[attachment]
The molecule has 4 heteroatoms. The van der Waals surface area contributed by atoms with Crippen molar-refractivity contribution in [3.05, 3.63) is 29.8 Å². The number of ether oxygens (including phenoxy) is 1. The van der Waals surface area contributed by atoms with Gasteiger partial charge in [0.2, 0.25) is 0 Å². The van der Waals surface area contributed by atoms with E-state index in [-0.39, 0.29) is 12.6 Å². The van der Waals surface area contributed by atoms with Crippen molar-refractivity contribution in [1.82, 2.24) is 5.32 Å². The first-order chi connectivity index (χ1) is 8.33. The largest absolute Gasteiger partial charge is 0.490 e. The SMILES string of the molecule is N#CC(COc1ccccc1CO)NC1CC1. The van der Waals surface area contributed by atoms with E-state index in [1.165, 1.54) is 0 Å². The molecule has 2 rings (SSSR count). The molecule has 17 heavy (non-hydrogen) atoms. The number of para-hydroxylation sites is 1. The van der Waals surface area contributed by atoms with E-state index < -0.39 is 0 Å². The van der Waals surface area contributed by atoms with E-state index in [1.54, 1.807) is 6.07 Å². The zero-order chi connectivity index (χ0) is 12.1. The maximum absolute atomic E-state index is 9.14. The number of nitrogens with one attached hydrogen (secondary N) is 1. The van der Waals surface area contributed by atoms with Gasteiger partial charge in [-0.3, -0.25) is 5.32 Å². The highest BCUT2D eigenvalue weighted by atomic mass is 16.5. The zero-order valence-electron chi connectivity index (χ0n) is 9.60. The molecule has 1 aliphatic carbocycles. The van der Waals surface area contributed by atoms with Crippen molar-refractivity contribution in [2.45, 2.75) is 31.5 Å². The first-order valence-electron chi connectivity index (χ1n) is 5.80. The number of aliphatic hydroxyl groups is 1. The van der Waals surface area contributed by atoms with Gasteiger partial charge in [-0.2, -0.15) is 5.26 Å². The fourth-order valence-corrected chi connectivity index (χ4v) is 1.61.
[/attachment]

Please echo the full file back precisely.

The molecule has 4 heteroatoms. The van der Waals surface area contributed by atoms with Crippen molar-refractivity contribution in [3.05, 3.63) is 29.8 Å². The number of ether oxygens (including phenoxy) is 1. The van der Waals surface area contributed by atoms with Gasteiger partial charge in [0.2, 0.25) is 0 Å². The van der Waals surface area contributed by atoms with E-state index in [-0.39, 0.29) is 12.6 Å². The van der Waals surface area contributed by atoms with Crippen molar-refractivity contribution in [1.82, 2.24) is 5.32 Å². The first-order chi connectivity index (χ1) is 8.33. The largest absolute Gasteiger partial charge is 0.490 e. The SMILES string of the molecule is N#CC(COc1ccccc1CO)NC1CC1. The van der Waals surface area contributed by atoms with E-state index in [1.165, 1.54) is 0 Å². The molecule has 2 rings (SSSR count). The molecule has 17 heavy (non-hydrogen) atoms. The number of para-hydroxylation sites is 1. The van der Waals surface area contributed by atoms with E-state index < -0.39 is 0 Å². The van der Waals surface area contributed by atoms with E-state index in [1.54, 1.807) is 6.07 Å². The zero-order chi connectivity index (χ0) is 12.1. The maximum absolute atomic E-state index is 9.14. The number of nitrogens with one attached hydrogen (secondary N) is 1. The van der Waals surface area contributed by atoms with Gasteiger partial charge in [-0.3, -0.25) is 5.32 Å². The highest BCUT2D eigenvalue weighted by atomic mass is 16.5. The zero-order valence-electron chi connectivity index (χ0n) is 9.60. The molecule has 1 aliphatic carbocycles. The van der Waals surface area contributed by atoms with Crippen molar-refractivity contribution in [2.45, 2.75) is 31.5 Å². The first-order valence-electron chi connectivity index (χ1n) is 5.80. The number of aliphatic hydroxyl groups is 1. The van der Waals surface area contributed by atoms with Gasteiger partial charge in [-0.2, -0.15) is 5.26 Å². The fourth-order valence-corrected chi connectivity index (χ4v) is 1.61.